Late Monday evening, NBC's Michael Isikoff released a report detailing a confidential Justice Department memo obtained by NBC News. The memo, called the white paper, discusses the legal justifications for the use of drone strikes and other lethal attacks against American citizens believed to be members of al-Qaida, offering explanations that expand on public statements previously issued by Obama's nominee for CIA director John Brennan and Attorney General Eric Holder.

Whereas Brennan and Holder have both stated that such targeted killings were "consistent with the inherent right of self-defense" (Brennan) and used when the target poses "an imminent threat of violent attack" (Holder), the white paper offers a much broader justifications for such attacks. For instance:

"The condition that an operational leader present an ‘imminent' threat of violent attack against the United States does not require the United States to have clear evidence that a specific attack on U.S. persons and interests will take place in the immediate future," the memo states.

Instead, it says, an "informed, high-level" official of the U.S. government may determine that the targeted American has been "recently" involved in "activities" posing a threat of a violent attack and "there is no evidence suggesting that he has renounced or abandoned such activities." The memo does not define "recently" or "activities."

The memo also reiterates a three-part test previously mentioned by Holder that would make the targeted killing of an American citizen legal.

1) The above very vague definition of "imminent threat"
2) That the capturing of the target is decided to be "infeasible"
3) The attack must be done within the "law of war principles."

But whereas Holder's public statements were vague, the white paper goes into specifics.

For example, it states that U.S. officials may consider whether an attempted capture of a suspect would pose an "undue risk" to U.S. personnel involved in such an operation. If so, U.S. officials could determine that the capture operation of the targeted American would not be feasible, making it lawful for the U.S. government to order a killing instead, the memo concludes.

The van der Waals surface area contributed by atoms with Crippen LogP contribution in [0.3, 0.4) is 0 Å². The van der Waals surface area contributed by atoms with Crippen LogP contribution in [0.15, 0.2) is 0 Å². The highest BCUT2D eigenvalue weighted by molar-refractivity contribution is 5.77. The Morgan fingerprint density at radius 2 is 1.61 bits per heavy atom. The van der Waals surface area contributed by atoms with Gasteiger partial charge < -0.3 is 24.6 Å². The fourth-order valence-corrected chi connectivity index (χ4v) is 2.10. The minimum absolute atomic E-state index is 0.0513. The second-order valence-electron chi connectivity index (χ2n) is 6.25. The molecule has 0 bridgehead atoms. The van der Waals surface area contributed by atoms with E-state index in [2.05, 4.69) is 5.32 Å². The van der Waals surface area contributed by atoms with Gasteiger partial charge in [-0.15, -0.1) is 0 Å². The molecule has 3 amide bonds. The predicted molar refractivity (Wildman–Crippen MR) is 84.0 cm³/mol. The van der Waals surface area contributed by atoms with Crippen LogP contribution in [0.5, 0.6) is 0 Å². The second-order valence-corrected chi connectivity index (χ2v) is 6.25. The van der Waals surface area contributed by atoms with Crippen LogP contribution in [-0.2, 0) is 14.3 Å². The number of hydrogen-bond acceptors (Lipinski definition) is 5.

The white paper also clarifies, or attempts to anyway, why such targeted killings aren't war crimes or assassinations, which are banned under executive order.

"A lawful killing in self-defense is not an assassination," the white paper reads. "In the Department's view, a lethal operation conducted against a U.S. citizen whose conduct poses an imminent threat of violent attack against the United States would be a legitimate act of national self-defense that would not violate the assassination ban. Similarly, the use of lethal force, consistent with the laws of war, against an individual who is a legitimate military target would be lawful and would not violate the assassination ban."

It's worth noting that the white paper is not an official legal memo, but it's considered to closely resemble classified memos used by the Justice Department's Office of Legal Counsel. The Obama administration has rejected repeated requests to release those classified documents to Congress or the public, and has denied their existence.

Human right advocates are, as you might expect, upset with the document's revelations.

"This is a chilling document," said Jameel Jaffer, deputy legal director of the ACLU, which has sued unsuccessfully in court to obtain administration memos about the targeted killing of Americans. "Basically, it argues that the government has the right to carry out the extrajudicial killing of an American citizen. … It recognizes some limits on the authority it sets out, but the limits are elastic and vaguely defined, and it's easy to see how they could be manipulated."

Jaffer goes into greater detail in a post on the ACLU's website, writing:

It takes as a given that the target of the strike will be a "senior operational leader of al-Qa'ida or an associated force of al-Qa'ida," and it reasons from that premise that judicial process is unnecessary. This is a little bit like assuming that the defendant is guilty and then asking whether it's useful to have a trial. Perhaps the white paper omits analysis that appears in the Justice Department's legal memos, but again the legal memos are, inexcusably, still secret.

My colleagues will have more to say about the white paper soon, but my initial reaction is that the paper only underscores the irresponsible extravagance of the government's central claim. Even if the Obama administration is convinced of its own fundamental trustworthiness, the power this white paper sets out will be available to every future president-and every "informed high-level official" (!)-in every future conflict.

Expect to hear more about the memo throughout the week; John Brennan has his Senate confirmation hearing on Thursday.

[Image via AP]